Obscure Blogger Breaks
Silence About World Cup

Many readers – ok, three – have asked about Colltales’ lack of World Cup coverage this year. Flattered that they even care to ask, I can only offer that I’m a lazy bone by nature. Deep down though I could come up with a corollary of excuses to justify my apathy.
Like, this team doesn’t make my heart beat faster (a lie); it doesn’t hold a candle to past Brazilian soccer players (that’s actually relative); their win will boost a terrible government (it always does). The reality, however, is that when they step on the pitch, I lose my mind.
I’m sorry that Germany is out, after what they did to the game, and to us, four years ago in Brazil. Their fine display of football had the rare quality of matching their generosity off the grass. The community that hosted them won’t forget their dignity, and donations, for long.
Also, despite my little faith, I’d hoped for a rematch of their 2014 7×1 thrashing of the home team. The upside for Brazilians, though, is that their premature exit represented a big relief: Brazil’s unmatched five-times world title record will remain unchallenged for another four years.
Apart from them, all teams expected to get this far, have made it into the round-robin stage. On its twisted way, the cup is a predictable affair. Past champions Argentina, England, France, Spain, and Uruguay are still pretty much alive, at least until next week. Can’t wait.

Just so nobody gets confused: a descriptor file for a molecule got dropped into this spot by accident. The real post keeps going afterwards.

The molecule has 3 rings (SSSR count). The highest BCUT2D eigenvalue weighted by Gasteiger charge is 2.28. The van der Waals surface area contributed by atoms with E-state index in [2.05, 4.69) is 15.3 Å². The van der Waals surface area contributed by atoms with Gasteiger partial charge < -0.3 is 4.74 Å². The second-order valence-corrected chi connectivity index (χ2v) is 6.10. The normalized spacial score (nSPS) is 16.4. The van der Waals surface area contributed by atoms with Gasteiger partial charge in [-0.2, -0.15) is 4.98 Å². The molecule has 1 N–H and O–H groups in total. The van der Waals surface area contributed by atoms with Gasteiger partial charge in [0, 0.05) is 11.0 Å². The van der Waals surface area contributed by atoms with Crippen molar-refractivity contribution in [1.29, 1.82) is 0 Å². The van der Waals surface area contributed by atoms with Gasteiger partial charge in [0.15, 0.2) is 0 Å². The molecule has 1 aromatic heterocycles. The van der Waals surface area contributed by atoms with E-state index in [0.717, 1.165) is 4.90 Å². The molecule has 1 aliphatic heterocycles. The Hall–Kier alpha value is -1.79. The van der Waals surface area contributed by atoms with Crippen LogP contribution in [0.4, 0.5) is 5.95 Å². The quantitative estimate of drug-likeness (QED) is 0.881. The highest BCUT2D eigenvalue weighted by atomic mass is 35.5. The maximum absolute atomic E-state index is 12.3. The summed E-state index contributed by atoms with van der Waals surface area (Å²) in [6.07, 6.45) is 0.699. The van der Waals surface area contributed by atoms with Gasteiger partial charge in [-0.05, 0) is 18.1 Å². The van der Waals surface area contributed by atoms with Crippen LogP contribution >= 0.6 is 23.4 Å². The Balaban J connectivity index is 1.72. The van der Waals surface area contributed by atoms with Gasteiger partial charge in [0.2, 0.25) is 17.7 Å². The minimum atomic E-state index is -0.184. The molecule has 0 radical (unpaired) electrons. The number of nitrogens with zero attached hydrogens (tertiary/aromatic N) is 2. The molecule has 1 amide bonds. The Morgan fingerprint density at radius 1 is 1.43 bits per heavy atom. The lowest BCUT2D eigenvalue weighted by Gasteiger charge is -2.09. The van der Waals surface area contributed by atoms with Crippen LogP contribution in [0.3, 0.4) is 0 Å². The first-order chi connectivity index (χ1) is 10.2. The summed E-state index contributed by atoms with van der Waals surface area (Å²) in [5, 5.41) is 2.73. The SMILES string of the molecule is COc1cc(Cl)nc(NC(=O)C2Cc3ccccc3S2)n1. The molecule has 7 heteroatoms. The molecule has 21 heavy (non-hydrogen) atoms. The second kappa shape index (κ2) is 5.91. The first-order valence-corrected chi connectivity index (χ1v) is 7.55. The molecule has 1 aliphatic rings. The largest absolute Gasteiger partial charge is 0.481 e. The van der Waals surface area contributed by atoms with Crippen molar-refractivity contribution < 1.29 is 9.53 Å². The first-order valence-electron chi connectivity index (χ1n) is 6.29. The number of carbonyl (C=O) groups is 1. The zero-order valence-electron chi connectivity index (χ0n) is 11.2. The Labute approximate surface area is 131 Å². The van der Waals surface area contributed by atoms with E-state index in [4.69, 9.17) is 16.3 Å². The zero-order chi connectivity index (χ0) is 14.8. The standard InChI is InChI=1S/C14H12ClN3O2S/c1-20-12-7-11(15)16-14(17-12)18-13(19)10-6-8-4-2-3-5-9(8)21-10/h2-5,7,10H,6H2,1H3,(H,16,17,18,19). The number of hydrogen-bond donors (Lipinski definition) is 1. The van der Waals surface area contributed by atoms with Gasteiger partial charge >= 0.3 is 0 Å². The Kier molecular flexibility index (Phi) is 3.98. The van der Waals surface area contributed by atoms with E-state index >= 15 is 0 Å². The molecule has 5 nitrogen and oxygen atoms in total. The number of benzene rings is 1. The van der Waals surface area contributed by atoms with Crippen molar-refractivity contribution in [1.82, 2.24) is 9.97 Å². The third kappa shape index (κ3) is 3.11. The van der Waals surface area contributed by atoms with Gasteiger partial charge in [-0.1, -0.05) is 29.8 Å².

THE TEAMS, THE GAME & EVERYTHING
By far, everybody’s sentimental favorite seems to be Mexico, this time around – albeit there’s a place in my heart for Japan too. They’ve been playing with gusto, and Sweden aside, are hot for a first title. Plus, they play next, and are always reeling to beat, Brazil. You’re on.
Up to now, the best game was the early thriller Portugal 3×3 Spain. And Portuguese Cristiano Ronaldo has the edge over Argentine Messi and Brazilian Neymar as MVP. That can change but it’s unlikely. It may not be feasible but a Portugal versus Mexico final would be great.
Speaking of coverage, the media has been predictably biased and disappointingly sparse. News organizations, which have spend lots of ink demonizing Russia, seem set on not showing the country’s so-called human side, as it’s customary in this sort of world class sports event.

THE MYSTIQUE OF THE YELLOW JERSEYS
Disgusting displays of hate and racism happened too, but none from host Russians. Scenes of ugly sex abuse of female fans and reporters, burning of country flags, and xenophobic celebrations went viral and caused the appropriate repulse around the world.
But I daydream, sort of. Despite FIFA’s ingrained corruption, referee mistakes, fake injuries, and some boring games, the cup always manages to thrill those, like me, helplessly hooked on its appeal. My, I even consider those world titles my own personal achievements.
I grew up with Pelé, Garrincha, Gerson, Rivelino, Jairzinho, Sócrates, Zico, Falcão, Renato Portalupi, Careca, Romário, Roberto Carlos, Ronaldo, Rivaldo, Ronaldinho Gaúcho, Kaká, – and now, the pickings become slim – Marcelo, Dani Alves, and, fine, Neymar, and Coutinho.